Mary Morony, Author of Apron Strings, Done Growed Up and If It Ain't One Thing

Memory Lane

Memory Lane -in the Good Old Days

The good old days

Another stroll down memory lane bumps me right against the Jim Crow laws. You know that separate but equal equality for the blacks. Remember back when good ol’ boy Harry Byrd our illustrious senator and governor closed down the schools rather than have black and white children in the same classroom. Heaven forbid! I don’t suppose I need to go into the two sets of water fountains, bathrooms, restaurants and entrances do I? Equal? Right?

Another real advantage to the good old days was if you got caught driving drunk, speeding or other traffic incidentals the friendly policeman might just turn a blind eye or take you home. That was if you knew the right people, lived in the right neighborhood or didn’t kill a white person in the act. The law was more lenient, less equal but more tolerant assuming you were the ‘right’ kind of folk. Glad to see that advantage fall away.

Politics aWalking home from schoolside, as a seven-year-old, I walked about a half mile to school by myself, sometimes with my siblings, but usually on my own. There were no lines of parents in cars outside the elementary school. When the bell rang, kids filed out and went home on their own. I had built into my walk  home a stop at the local Mom & Pop store where a fireball could be had for a penny and lasted all the way home. The sense of independence that walk instilled has held me in good stead my whole life.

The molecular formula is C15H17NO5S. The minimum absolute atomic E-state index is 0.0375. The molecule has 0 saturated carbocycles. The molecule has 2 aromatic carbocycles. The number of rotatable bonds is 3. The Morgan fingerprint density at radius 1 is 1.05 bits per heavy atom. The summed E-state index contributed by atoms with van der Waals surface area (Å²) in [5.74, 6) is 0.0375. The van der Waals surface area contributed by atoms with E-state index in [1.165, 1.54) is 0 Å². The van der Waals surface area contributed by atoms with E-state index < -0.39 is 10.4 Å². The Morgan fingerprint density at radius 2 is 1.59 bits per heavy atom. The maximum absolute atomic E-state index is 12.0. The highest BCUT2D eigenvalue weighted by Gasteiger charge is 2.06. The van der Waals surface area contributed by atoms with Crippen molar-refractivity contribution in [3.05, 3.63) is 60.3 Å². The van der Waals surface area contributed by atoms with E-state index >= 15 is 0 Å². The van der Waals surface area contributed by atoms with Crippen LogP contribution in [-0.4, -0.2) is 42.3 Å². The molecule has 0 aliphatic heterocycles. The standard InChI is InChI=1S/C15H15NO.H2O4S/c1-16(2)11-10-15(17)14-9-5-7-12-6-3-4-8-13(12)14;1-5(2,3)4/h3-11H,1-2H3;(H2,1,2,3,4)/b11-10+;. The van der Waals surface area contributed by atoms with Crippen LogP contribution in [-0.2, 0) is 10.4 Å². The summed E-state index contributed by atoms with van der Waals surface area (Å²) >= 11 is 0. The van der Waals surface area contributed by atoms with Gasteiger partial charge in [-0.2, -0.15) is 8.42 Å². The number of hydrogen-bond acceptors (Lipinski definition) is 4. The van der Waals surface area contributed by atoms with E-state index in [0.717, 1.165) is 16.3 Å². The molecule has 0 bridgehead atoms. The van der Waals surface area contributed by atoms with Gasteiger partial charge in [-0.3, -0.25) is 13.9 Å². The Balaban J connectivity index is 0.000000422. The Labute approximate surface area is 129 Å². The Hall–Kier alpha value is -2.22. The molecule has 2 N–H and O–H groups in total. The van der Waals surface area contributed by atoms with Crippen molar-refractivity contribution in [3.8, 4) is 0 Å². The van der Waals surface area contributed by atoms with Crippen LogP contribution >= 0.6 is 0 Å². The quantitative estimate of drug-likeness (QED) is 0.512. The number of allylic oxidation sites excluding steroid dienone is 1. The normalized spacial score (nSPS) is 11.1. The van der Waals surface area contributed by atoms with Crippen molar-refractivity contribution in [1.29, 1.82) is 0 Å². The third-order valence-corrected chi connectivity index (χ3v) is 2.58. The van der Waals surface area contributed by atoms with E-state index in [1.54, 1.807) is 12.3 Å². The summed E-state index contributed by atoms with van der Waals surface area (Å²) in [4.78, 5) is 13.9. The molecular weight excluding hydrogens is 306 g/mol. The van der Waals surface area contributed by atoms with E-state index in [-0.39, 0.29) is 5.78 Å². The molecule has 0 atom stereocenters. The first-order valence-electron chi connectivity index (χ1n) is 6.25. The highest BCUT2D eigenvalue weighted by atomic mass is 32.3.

Since shoes were not mandatory except for school and church, I acquired a life-long habit of going barefoot. I wish the habit of sipping lemonade on the porch on a hot day with nothing to do, had stuck as well. But back then, it was okay to do nothing at least for a time. Not so much these days, it seems like you’ve always got to be busy.


  1. Alison

    27 April

    Any news on when your other book(s) will be out. Rosie McCarty asks me every time she sees me when the next one will be out. She is 87 and I think she is afraid she might not be here to read it.

    • Mary Morony

      27 April

      Two or three weeks, tell her to hang on.

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